Elderly man died following fire in home
An elderly man died weeks after a fire in his home as the result of aspiration pneumonia due to carbon monoxide poisoning after a house fire, the coroner's court in Dundalk heard last week.
County Coroner Mr Ronan Maguire described the death of Sean O Hanlon, Annaloughan, Jenkinstown, as a 'tragic accident'.
Grace Cassidy of 24 Chapel View, Louth Village, recalled how she had left her father back at his home at 4pm on November 23, 2016 and was on her way back to her home when she got a call from a neighbour that there was a fire in his house.
She described how neighbours had tried to get into the house but were beaten back by smoke. Her husband Barry smashed a back window.
The fire brigade arrived and her father was found upstairs in the bathroom and was attended to by paramedics before being taken to Our Lady of Lourdes Hospital, Drogheda, where he died on January 19, 2017.
'He was getting a wee bit forgetful and we were in the process of getting him assessed,' she said, adding that he had not being diagnosed with anything.
Pat Gregory, Chief Fire Officer, Carlingford, said two units, were mobilised after the call came in at 6.03pm. The unit from Carlingford arrived at 6.16pm and the unit from Dundalk at 6.19pm. The main seat of the fire was in the front room and a ladder had been placed to an upstairs window. There was a lot of black smoke.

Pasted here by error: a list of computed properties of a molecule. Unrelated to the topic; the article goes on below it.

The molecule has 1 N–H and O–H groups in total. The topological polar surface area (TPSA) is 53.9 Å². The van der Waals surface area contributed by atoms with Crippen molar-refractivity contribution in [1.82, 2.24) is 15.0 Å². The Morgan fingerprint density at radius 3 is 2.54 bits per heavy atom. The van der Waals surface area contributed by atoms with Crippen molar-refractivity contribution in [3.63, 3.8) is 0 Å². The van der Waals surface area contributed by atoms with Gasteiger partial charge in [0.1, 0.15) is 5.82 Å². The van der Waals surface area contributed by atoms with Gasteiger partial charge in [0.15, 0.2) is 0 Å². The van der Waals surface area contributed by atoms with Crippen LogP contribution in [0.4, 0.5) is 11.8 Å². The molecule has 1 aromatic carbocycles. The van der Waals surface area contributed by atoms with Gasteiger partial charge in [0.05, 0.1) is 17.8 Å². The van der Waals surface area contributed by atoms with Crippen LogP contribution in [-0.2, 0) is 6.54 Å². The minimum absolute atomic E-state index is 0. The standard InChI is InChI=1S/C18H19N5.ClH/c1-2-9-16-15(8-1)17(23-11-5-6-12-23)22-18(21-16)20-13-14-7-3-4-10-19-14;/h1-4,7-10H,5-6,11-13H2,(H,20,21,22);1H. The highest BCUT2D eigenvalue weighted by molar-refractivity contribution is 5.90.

Two teams searched the house and Mr O'Hanlon was found behind the shower unit in the bathroom by a third team wearing breathing apparatus.
The seat of the fire was a wooden shelving unit which appeared to have lumps of coal placed on it.
'Neighbours made valiant efforts to save him,' said Mr Gregory, adding that one of the neighbours told him that the deceased had dementia.
Evidence was given that Mr O'Hanlon spent 13 days in the Intensive Care Unit without any clinical improvement. He was under palliative care from January 19 and died three days later.